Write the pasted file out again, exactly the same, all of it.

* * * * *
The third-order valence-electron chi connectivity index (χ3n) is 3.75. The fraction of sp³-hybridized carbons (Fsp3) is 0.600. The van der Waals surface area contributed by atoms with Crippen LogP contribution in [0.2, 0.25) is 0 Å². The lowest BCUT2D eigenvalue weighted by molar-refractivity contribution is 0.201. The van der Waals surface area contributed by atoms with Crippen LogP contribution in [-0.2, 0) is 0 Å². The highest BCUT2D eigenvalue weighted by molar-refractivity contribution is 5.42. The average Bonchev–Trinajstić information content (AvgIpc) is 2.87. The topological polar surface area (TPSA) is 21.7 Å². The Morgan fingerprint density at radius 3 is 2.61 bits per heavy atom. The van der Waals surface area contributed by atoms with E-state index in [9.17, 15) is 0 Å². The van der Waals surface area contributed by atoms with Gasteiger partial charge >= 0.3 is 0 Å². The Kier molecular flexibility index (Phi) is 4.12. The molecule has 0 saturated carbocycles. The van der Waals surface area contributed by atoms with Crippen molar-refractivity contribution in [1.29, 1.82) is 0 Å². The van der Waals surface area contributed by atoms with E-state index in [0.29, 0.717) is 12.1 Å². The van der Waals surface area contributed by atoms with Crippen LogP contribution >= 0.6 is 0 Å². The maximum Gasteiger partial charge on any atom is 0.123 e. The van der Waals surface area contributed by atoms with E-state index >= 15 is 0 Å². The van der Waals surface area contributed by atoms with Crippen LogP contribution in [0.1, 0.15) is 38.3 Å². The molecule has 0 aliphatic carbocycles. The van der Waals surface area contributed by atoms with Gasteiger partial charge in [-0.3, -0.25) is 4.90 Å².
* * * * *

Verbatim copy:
The third-order valence-electron chi connectivity index (χ3n) is 3.75. The fraction of sp³-hybridized carbons (Fsp3) is 0.600. The van der Waals surface area contributed by atoms with Crippen LogP contribution in [0.2, 0.25) is 0 Å². The lowest BCUT2D eigenvalue weighted by molar-refractivity contribution is 0.201. The van der Waals surface area contributed by atoms with Crippen LogP contribution in [-0.2, 0) is 0 Å². The highest BCUT2D eigenvalue weighted by molar-refractivity contribution is 5.42. The average Bonchev–Trinajstić information content (AvgIpc) is 2.87. The topological polar surface area (TPSA) is 21.7 Å². The Morgan fingerprint density at radius 3 is 2.61 bits per heavy atom. The van der Waals surface area contributed by atoms with E-state index in [9.17, 15) is 0 Å². The van der Waals surface area contributed by atoms with Gasteiger partial charge >= 0.3 is 0 Å². The Kier molecular flexibility index (Phi) is 4.12. The molecule has 0 saturated carbocycles. The van der Waals surface area contributed by atoms with Crippen molar-refractivity contribution in [1.29, 1.82) is 0 Å². The van der Waals surface area contributed by atoms with E-state index in [0.29, 0.717) is 12.1 Å². The van der Waals surface area contributed by atoms with Crippen LogP contribution >= 0.6 is 0 Å². The maximum Gasteiger partial charge on any atom is 0.123 e. The van der Waals surface area contributed by atoms with E-state index >= 15 is 0 Å². The van der Waals surface area contributed by atoms with Crippen LogP contribution in [0.1, 0.15) is 38.3 Å². The molecule has 0 aliphatic carbocycles. The van der Waals surface area contributed by atoms with Gasteiger partial charge in [-0.3, -0.25) is 4.90 Å².